Musing 2: Amazon Financial Centers Installed within the Super Stores
Though I’m not a huge fan of branches, they still have their place. Amazon could turn a corner of the store into a financial services center. The center would feature deposit-taking ATMs to handle those pesky checks and would have a financial specialist or two on hand to help customers with mortgages and other high-touch financial needs (no transaction activity, however).

Financial center staffers could also be incented to help drive users to co-branded Amazon loyalty programs with online and in-store sales diverted from credit cards to ACH/debit, saving the company tens of millions in annual interchange. Financing big-ticket items could also create a massive new revenue stream for the retailer.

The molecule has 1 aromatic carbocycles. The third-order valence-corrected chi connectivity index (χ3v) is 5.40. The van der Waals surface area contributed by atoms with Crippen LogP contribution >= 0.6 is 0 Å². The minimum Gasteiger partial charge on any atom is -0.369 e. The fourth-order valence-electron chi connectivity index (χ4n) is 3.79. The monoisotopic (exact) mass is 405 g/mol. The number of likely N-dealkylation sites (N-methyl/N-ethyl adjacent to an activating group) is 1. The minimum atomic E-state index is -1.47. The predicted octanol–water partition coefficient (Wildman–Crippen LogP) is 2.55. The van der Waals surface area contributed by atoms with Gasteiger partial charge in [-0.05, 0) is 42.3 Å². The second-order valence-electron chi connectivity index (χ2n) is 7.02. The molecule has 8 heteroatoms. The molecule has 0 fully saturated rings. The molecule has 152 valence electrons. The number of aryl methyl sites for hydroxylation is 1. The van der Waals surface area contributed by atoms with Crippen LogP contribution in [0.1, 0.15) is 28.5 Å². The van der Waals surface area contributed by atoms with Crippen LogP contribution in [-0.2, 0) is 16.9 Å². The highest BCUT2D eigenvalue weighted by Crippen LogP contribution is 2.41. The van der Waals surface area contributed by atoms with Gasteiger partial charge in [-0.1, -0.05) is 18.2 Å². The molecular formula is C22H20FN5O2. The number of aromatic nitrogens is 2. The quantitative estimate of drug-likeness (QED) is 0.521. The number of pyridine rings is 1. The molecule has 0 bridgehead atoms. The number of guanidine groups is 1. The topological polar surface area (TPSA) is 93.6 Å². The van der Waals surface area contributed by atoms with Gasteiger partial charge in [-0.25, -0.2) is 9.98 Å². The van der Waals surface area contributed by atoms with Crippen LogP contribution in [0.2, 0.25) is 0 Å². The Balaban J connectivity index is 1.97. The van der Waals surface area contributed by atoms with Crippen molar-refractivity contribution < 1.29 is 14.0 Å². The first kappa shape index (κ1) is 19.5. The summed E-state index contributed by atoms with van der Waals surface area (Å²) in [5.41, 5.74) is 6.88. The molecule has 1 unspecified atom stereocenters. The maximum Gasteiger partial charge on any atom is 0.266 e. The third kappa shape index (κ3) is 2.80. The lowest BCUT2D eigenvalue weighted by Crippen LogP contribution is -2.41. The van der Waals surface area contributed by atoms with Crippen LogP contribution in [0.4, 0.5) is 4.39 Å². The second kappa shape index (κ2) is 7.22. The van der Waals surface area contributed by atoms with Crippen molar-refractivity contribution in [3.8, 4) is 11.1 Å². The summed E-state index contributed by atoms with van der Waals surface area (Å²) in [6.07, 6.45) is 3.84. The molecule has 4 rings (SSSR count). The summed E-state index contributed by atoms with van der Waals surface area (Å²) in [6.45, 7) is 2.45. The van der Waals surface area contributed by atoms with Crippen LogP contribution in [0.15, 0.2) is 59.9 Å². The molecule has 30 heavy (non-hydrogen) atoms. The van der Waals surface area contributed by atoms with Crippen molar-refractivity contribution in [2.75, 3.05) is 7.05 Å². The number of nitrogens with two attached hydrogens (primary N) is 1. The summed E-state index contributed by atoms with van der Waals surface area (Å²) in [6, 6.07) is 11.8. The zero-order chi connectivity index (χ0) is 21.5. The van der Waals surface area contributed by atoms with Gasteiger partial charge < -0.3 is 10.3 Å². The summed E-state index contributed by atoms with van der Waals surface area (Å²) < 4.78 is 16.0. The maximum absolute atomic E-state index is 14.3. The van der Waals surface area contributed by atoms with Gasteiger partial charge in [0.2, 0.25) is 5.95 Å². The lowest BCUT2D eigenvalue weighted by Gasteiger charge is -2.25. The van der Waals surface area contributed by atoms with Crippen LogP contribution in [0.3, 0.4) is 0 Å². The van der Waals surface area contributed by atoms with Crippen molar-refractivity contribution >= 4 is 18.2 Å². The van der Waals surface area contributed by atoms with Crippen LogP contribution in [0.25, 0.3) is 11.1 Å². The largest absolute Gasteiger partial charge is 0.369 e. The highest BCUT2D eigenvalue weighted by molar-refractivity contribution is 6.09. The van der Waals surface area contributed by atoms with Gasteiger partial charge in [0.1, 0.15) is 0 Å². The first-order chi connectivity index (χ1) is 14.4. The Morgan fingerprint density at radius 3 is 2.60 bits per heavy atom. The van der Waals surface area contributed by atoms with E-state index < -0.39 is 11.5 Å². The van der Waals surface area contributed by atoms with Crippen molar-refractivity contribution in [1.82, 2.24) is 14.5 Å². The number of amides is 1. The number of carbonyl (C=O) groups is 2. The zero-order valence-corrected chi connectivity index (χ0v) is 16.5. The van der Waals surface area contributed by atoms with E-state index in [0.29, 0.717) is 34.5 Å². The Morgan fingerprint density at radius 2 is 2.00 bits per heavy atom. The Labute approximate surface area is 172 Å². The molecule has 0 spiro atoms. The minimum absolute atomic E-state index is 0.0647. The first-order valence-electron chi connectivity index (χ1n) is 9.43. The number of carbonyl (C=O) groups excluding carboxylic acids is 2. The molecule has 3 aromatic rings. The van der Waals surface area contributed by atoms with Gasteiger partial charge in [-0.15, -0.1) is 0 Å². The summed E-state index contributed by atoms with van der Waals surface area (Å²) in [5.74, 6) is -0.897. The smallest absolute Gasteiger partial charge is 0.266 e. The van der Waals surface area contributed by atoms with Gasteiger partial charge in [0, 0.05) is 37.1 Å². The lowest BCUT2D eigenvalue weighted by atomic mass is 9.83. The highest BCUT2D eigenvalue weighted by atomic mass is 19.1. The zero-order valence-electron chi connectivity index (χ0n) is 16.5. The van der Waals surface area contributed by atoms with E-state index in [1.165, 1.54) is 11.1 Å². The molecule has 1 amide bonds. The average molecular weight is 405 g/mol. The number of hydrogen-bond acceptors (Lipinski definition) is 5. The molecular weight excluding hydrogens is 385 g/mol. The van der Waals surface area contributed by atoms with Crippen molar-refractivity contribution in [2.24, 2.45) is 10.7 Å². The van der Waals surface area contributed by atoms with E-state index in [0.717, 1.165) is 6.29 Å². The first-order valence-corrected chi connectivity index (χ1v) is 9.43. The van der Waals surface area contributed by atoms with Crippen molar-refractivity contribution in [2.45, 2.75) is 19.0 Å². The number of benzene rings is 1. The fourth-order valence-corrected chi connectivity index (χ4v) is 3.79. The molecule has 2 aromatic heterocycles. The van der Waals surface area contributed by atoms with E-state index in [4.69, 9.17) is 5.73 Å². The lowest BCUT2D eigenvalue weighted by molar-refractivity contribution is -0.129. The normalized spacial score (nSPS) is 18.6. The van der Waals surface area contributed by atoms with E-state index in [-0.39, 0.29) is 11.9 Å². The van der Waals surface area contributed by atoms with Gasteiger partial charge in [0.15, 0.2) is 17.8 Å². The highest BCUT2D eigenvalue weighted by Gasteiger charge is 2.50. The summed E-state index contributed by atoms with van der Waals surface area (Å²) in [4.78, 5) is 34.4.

While the financial operations could be private-branded under the Amazon name (e.g., Sears), it would probably make more sense to partner with a major direct financial services company such as ING Direct, Citibank, or Schwab, or an international giant such as Standard Chartered, Barclays, or OCBC which would gain a major footprint in the United States with 700+ strategically located mini-branches (notes 3, 4).

It’s not going to happen, Amazon is a Wall St. darling as a pure-play ecommerce company, but for the sake of the neighborhood, I wish it would.


Notes on the the business case (see huge caveat, note 5): 
In this simplistic proposal, I’m ignoring a zillion issues which are beyond the scope of this blog. For example, would existing B&N leases even support Amazon’s product mix? But to an outsider, it looks enticing for the following reasons.